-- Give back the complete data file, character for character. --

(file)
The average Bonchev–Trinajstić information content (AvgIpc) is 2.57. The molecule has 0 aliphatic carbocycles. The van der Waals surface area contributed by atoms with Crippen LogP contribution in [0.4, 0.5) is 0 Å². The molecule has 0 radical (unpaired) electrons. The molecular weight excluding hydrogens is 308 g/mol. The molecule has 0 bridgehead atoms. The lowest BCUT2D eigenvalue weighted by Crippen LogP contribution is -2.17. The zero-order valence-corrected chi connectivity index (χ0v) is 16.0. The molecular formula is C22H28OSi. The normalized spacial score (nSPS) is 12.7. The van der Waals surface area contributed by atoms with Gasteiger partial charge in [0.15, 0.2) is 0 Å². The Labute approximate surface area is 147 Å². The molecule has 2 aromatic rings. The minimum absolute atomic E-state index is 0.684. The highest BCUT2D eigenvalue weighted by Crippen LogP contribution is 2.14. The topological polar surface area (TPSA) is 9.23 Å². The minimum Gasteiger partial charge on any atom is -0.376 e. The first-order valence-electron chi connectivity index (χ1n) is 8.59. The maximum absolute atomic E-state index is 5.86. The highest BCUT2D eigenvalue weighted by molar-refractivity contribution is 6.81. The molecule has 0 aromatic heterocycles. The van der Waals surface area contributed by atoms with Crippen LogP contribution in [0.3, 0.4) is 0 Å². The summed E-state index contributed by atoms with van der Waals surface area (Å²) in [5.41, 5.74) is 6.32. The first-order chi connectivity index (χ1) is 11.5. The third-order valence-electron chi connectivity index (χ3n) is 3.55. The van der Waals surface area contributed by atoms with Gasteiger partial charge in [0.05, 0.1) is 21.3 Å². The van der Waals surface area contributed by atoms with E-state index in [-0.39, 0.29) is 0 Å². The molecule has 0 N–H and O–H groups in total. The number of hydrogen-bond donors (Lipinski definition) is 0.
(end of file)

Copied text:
The average Bonchev–Trinajstić information content (AvgIpc) is 2.57. The molecule has 0 aliphatic carbocycles. The van der Waals surface area contributed by atoms with Crippen LogP contribution in [0.4, 0.5) is 0 Å². The molecule has 0 radical (unpaired) electrons. The molecular weight excluding hydrogens is 308 g/mol. The molecule has 0 bridgehead atoms. The lowest BCUT2D eigenvalue weighted by Crippen LogP contribution is -2.17. The zero-order valence-corrected chi connectivity index (χ0v) is 16.0. The molecular formula is C22H28OSi. The normalized spacial score (nSPS) is 12.7. The van der Waals surface area contributed by atoms with Gasteiger partial charge in [0.15, 0.2) is 0 Å². The Labute approximate surface area is 147 Å². The molecule has 2 aromatic rings. The minimum absolute atomic E-state index is 0.684. The highest BCUT2D eigenvalue weighted by Crippen LogP contribution is 2.14. The topological polar surface area (TPSA) is 9.23 Å². The minimum Gasteiger partial charge on any atom is -0.376 e. The first-order valence-electron chi connectivity index (χ1n) is 8.59. The maximum absolute atomic E-state index is 5.86. The highest BCUT2D eigenvalue weighted by molar-refractivity contribution is 6.81. The molecule has 0 aromatic heterocycles. The van der Waals surface area contributed by atoms with Crippen LogP contribution in [0.3, 0.4) is 0 Å². The summed E-state index contributed by atoms with van der Waals surface area (Å²) in [5.41, 5.74) is 6.32. The first-order chi connectivity index (χ1) is 11.5. The third-order valence-electron chi connectivity index (χ3n) is 3.55. The van der Waals surface area contributed by atoms with Gasteiger partial charge in [0.05, 0.1) is 21.3 Å². The van der Waals surface area contributed by atoms with E-state index in [-0.39, 0.29) is 0 Å². The molecule has 0 N–H and O–H groups in total. The number of hydrogen-bond donors (Lipinski definition) is 0.